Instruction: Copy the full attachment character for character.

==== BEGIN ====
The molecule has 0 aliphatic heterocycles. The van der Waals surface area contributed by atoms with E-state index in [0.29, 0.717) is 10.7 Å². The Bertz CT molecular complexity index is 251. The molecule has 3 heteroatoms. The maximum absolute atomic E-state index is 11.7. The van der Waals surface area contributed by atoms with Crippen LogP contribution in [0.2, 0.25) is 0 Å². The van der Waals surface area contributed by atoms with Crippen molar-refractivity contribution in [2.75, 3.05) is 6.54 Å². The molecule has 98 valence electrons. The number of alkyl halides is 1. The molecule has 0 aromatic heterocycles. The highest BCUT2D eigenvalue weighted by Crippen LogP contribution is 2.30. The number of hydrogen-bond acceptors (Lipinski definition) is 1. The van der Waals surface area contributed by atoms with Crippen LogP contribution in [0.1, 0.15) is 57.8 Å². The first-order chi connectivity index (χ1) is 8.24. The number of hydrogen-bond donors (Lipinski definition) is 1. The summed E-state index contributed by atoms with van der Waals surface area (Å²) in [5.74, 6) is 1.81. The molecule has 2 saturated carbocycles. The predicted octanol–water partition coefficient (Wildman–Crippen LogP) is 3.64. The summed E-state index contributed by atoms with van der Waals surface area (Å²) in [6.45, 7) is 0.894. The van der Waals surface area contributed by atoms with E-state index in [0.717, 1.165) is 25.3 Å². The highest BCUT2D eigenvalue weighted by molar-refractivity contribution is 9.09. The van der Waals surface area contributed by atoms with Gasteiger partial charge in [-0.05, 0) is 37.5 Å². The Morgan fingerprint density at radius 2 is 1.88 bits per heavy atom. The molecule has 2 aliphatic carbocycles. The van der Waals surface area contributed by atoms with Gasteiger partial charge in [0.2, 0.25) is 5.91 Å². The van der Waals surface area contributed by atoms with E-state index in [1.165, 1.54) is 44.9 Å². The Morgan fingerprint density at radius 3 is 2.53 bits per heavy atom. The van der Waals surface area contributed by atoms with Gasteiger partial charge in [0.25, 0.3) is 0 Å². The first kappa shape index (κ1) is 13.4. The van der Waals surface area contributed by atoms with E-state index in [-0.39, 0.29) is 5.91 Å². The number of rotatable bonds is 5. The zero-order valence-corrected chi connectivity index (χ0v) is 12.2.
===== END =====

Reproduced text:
The molecule has 0 aliphatic heterocycles. The van der Waals surface area contributed by atoms with E-state index in [0.29, 0.717) is 10.7 Å². The Bertz CT molecular complexity index is 251. The molecule has 3 heteroatoms. The maximum absolute atomic E-state index is 11.7. The van der Waals surface area contributed by atoms with Crippen LogP contribution in [0.2, 0.25) is 0 Å². The van der Waals surface area contributed by atoms with Crippen molar-refractivity contribution in [2.75, 3.05) is 6.54 Å². The molecule has 98 valence electrons. The number of alkyl halides is 1. The molecule has 0 aromatic heterocycles. The highest BCUT2D eigenvalue weighted by Crippen LogP contribution is 2.30. The number of hydrogen-bond acceptors (Lipinski definition) is 1. The van der Waals surface area contributed by atoms with Crippen LogP contribution in [0.1, 0.15) is 57.8 Å². The first-order chi connectivity index (χ1) is 8.24. The number of hydrogen-bond donors (Lipinski definition) is 1. The summed E-state index contributed by atoms with van der Waals surface area (Å²) in [5.74, 6) is 1.81. The molecule has 2 saturated carbocycles. The predicted octanol–water partition coefficient (Wildman–Crippen LogP) is 3.64. The summed E-state index contributed by atoms with van der Waals surface area (Å²) in [6.45, 7) is 0.894. The van der Waals surface area contributed by atoms with E-state index in [0.717, 1.165) is 25.3 Å². The highest BCUT2D eigenvalue weighted by molar-refractivity contribution is 9.09. The van der Waals surface area contributed by atoms with Gasteiger partial charge in [-0.05, 0) is 37.5 Å². The Morgan fingerprint density at radius 2 is 1.88 bits per heavy atom. The molecule has 2 aliphatic carbocycles. The van der Waals surface area contributed by atoms with Gasteiger partial charge in [0.2, 0.25) is 5.91 Å². The van der Waals surface area contributed by atoms with E-state index in [1.165, 1.54) is 44.9 Å². The Morgan fingerprint density at radius 3 is 2.53 bits per heavy atom. The van der Waals surface area contributed by atoms with Gasteiger partial charge in [0.25, 0.3) is 0 Å². The first kappa shape index (κ1) is 13.4. The van der Waals surface area contributed by atoms with E-state index in [-0.39, 0.29) is 5.91 Å². The number of rotatable bonds is 5. The zero-order valence-corrected chi connectivity index (χ0v) is 12.2.